Today Amazon.com has officially announced the second-generation Kindle ebook-reader, and it looks amazing.
The original version was pretty clunky-looking, which didn’t stop Amazon from selling (by some estimates) over half a million of them. The selling point was really how easy it made it to buy books from the Kindle Store – $10 per title, even for bestsellers and new releases, and these could be downloaded instantaneously, via the free wireless network. Given that I routinely spend $5 on a latte at Starbucks, this is actually a pretty reasonable price (especially considering that the dead-tree versions cost three times as much, and are far less portable).
The most important feature of any e-book reader is the screen, and the Kindle’s “e-ink” technology does the job well, with great visibility even outdoors in bright sunlight. However, the extra features are also impressive, including an mp3 player, built in annotations and dictionary lookup, Microsoft Office document (read-only) support, and even text-to-speech of any book in your library. You can even subscribe to popular blogs (including everything on Beliefnet), which I think has implications for the political sphere as well.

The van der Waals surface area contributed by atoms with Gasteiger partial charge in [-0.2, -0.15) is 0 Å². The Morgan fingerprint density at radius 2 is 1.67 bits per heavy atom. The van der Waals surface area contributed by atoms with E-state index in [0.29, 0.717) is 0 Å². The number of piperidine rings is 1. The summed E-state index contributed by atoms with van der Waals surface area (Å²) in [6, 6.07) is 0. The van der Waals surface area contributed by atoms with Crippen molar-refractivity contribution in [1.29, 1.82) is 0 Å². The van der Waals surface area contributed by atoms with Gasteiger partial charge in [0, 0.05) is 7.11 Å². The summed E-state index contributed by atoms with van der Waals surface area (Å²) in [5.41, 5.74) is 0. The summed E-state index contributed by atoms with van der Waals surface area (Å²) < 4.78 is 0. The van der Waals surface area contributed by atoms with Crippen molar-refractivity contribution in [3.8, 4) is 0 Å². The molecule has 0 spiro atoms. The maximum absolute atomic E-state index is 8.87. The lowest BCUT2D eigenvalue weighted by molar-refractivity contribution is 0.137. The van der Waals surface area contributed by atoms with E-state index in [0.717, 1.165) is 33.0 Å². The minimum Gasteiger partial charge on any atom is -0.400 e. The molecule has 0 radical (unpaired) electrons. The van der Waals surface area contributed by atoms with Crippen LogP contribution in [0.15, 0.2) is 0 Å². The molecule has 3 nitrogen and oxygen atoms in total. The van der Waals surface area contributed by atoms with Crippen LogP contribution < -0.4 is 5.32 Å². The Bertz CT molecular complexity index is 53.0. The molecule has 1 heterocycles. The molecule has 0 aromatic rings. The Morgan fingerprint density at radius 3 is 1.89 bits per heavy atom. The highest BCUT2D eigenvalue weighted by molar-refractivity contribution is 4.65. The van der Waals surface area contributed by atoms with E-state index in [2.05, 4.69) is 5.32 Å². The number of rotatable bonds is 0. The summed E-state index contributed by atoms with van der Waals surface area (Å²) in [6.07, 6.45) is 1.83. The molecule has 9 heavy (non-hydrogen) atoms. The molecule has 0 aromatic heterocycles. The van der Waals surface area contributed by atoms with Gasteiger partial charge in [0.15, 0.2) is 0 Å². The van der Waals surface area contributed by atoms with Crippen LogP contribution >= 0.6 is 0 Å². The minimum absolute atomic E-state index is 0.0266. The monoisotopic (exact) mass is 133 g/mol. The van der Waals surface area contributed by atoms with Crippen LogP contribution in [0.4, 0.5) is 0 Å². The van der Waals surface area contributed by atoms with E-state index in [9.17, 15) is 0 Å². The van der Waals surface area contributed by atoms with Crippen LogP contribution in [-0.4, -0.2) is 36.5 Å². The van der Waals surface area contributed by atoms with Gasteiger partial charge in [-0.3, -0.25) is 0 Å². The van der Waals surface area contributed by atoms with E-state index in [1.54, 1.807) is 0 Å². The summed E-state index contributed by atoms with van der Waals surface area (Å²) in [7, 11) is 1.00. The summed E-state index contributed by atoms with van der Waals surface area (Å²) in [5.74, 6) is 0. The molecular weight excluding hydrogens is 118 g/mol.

The price is pretty steep, of course – $359. If you bought one book a week (and assume $20 savings for each) then it will take about 5 months to break even. Of course, that assumes you were spending $30 on books every week to begin with, which certainly isn’t the case with me. I do, however, spend about $30 a month on Starbucks, so there’s some room there to optimize.
If you’re into books, take a look at Kindle. The buzz is that it will change how people read books as profoundly as the iPod changed how people listen to music. Whether thats a good thing or a disaster for human civilization depends on your point of view, of course